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Pipe Corrosion Causes You Should Know

Pipe corrosion is a usual situation in your plumbing system at home. Pipes corrode and get damaged in varying ways. Although it seems normal, corrosion is a reaction to an issue your pipes are exposed to. Controlling pipe corrosion as best you can is important because it reduces its negative effects. 

If your pipes are old and beginning to rust, you run the risk of introducing harmful toxins into your household’s water supply. On top of that, homes that are more than 25 years old are susceptible to corrosion and should be monitored for warning signs. Inspect exposed pipes for stains, discoloration, dimpling, and flaking. If you notice any unusual conditions, contact a plumbing professional. It will also be the best time for you to replace them.

An expert can assess your situation and determine the best plan of action for your home. In some cases, pipe replacement, the use of a water softener, or a reverse-osmosis unit may be needed to prevent or control corrosion.

It is important that you understand the factors to pipe corrosion even if you get help from a professional. This will avoid similar problems from happening in the future. Repair jobs are constantly and you would not want more bills piled up for you. 

Here are some causes of pipe corrosion to take note of:

Water pH Levels

Ph measures water acidity, ranging from zero (most acidic) to 14 (most alkaline). A pH of 7 represents the neutral pH. As a rule of thumb, a pH level below 8 is not ideal. The barrier within your copper pipes can dissolve, leaving your pipes exposed. This can lead to corrosion and, eventually, leaks.

Corrosion from pH levels also differs from materials. Copper pipes are more prone to corrosion issues. If you have copper pipes, you need to be concerned about the pH of your water. If your pH is 8 or higher (meaning more alkaline and not acidic), a film of copper oxide will form on the inside of your pipes, slowing or minimizing corrosion. 

Oxygen in Water

Dissolved air in water consists of about 30% oxygen and the rest is mostly nitrogen, which is non-corrosive. Oxygen affects metals through an electro-chemical process called oxidation. This leads to metal materials being converted to oxide. 

Oxidation of metal produces rust which makes it become thinner and weaker. As your pipe corrodes the impurities are deposited in the water lines. This means that it can also affect the quality of water to use.

Chemical Buildup

Minerals in your water can contribute to the development of corrosion. For example, calcium and sodium can both contribute to an increase in the buildup. Dissolved minerals in water can bring corrosive effects to your pipes. A moderate to a high level of calcium would help form a protective coating on the pipe which could slow down the corrosive effects. However, high levels of calcium may cause calcium build-up in the pipe.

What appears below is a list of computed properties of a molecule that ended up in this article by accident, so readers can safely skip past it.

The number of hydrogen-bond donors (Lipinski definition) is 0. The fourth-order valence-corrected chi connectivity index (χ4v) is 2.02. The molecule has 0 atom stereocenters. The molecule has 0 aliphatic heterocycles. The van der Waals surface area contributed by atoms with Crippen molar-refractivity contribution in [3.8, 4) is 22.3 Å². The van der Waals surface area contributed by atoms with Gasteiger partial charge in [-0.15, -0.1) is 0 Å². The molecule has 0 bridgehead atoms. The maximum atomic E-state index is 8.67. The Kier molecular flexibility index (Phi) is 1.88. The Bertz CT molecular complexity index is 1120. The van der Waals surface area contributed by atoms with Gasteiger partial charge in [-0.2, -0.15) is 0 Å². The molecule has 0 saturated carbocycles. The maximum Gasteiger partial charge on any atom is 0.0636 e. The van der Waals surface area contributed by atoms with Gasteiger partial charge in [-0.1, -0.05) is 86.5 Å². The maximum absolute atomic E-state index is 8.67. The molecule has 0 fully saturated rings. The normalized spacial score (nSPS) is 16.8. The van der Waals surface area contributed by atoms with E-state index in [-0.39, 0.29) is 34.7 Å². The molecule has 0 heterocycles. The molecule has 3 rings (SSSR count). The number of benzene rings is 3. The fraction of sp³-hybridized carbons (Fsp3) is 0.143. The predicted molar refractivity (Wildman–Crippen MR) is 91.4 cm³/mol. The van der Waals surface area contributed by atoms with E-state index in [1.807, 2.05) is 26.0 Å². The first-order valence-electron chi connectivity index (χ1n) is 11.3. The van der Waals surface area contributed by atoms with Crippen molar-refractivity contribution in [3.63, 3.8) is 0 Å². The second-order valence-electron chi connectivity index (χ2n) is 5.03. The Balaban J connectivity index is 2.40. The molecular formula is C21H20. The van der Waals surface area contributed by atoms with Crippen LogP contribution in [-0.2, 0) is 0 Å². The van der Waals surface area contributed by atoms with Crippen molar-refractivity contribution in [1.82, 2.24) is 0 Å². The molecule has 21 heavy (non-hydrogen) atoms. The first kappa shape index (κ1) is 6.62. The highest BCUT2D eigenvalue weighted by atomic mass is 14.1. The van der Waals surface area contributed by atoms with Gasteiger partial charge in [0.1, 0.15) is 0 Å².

The issue of chemical build-up does not only affect your pipe. The chemical reaction that will happen when different chemicals come in contact will also affect your water. If you are drinking or cooking using tap water, it is important to get your water filtered.

Water Pressure and Velocity

When a pipe is under constant high pressure, it can cause deterioration, especially along weld seams and joints. Over time, the increased pressure causes the pipe to form cracks or loosen at seams and joints, leading to leaks. To avoid this problem, you can regulate and control your heater or faucet use.

High-velocity water in your pipes can cause turbulence. Turbulence within your pipes can also be caused by sharp turns, elbows, and obstacles. All this commotion will lead to pipe corrosion down the road.

Environment Factors

Of all the forms of corrosion caused to piping systems, weathering damage due to rain, snow, atmospheric conditions, or cooling tower overspray is the easiest to prevent. The piping is exposed and accessible, with corrosion activity always visually obvious.

Most weathering damage requires decades to produce a failure and is simply due to a lack of maintenance. Smaller diameter piping is always most vulnerable due to its inherently lesser wall thickness. So, make sure that you do not forget to clean even the exterior of pipes to prevent build-up from environmental particles.

Key Takeaway

Some of the biggest and most frustrating plumbing issues you have at home are caused by pipe corrosion. Pipe corrosion is commonly a sign of poor maintenance or factors that are out of normal. When you see your pipes rusting and corroding, do not look at it as something usual. Look at it as an issue with a more serious issue to address.

From the pH level of your water to environmental factors, a lot of things contribute to a damaged pipe. If you learn and understand these things, you will learn how to avoid them. At the end of the day, the state of your pipes affects the state of the water. Water is essential in your daily life so protecting is a smart way to protect yourself.

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